The initiative has been spearheaded by the National Association of Software and Service Companies, or Nasscom, to assuage fears about Indian data security in the wake of. The also aims to promote the region as the safest place for IT and BPO amid rising .
"The key objective of creating the SRO (self-regulatory organization) is to raise the floor in security and safety standards in Indian outsourcing across the IT industry," Sunil Mehta, a vice president of Nasscom, told Silicon.com.
He said data security and privacy concerns have been identified as "the largest barriers to free trade."
The body will set standards for privacy and security, and monitor its members to ensure that they adhere to them. If it discovers breaches, it will consider a "range of punishments" that could include expelling members or involving law enforcement, Mehta said.
Training will also be offered to companies that need support in order to be compliant with the security standards.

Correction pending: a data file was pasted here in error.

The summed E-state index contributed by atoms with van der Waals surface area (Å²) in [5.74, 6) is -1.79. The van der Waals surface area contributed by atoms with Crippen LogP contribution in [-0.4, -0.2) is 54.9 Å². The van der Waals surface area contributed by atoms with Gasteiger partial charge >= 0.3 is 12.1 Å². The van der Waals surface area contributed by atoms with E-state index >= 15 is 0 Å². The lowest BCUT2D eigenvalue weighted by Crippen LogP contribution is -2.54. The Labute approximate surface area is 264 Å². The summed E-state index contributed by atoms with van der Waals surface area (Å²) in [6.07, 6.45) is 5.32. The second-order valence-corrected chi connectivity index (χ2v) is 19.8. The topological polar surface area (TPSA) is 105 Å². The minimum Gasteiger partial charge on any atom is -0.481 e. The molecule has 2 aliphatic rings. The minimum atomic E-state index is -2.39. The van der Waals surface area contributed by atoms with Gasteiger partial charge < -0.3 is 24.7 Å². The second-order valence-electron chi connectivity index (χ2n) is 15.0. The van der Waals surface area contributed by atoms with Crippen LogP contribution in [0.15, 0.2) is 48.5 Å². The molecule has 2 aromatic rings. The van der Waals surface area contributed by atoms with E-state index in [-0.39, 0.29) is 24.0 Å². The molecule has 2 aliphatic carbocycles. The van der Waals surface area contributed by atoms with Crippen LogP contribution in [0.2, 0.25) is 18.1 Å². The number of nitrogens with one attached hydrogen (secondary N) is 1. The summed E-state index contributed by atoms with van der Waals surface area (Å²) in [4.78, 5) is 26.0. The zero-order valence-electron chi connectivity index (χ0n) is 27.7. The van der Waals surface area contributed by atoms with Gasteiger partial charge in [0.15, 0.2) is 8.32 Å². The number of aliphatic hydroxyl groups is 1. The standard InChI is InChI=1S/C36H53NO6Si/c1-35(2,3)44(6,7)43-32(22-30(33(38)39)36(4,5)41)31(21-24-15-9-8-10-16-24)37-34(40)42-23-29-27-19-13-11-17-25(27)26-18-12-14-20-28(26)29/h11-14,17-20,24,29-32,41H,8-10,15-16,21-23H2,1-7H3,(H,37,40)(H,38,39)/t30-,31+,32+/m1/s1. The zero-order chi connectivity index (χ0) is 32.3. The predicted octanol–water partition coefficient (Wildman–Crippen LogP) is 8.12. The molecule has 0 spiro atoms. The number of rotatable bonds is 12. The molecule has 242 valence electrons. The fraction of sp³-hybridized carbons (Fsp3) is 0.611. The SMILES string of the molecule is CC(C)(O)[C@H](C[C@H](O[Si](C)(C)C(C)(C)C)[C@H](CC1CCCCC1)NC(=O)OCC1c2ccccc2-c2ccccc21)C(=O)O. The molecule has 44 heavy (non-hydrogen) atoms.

Nasscom has been working on the initiative for more than a year and has invested $300,000 to launch it. The search is now under way for a CEO, which it hopes to find within six months. Once a chief executive is hired, the body will become entirely separate from Nasscom and will be funded by membership fees.
The body will be run by the CEO and a board of members from across the industry. It will be open to international companies as well as homegrown ones. Mehta expects that many of Nasscom's 1,050 members will want to join, and he said membership could provide a competitive advantage in winning offshoring business.
This is just one of Nasscom's recent efforts to improve data security and privacy in India. It has been instrumental in improving legislation and providing training for Indian police officers in cybercrime-fighting tactics.
Earlier this year, it launched the National Skills Registry to provide accountability for IT employees. Nasscom said the registry now includes 70 percent of the Indian IT work force.
Sylvia Carr of Silicon.com reported from London.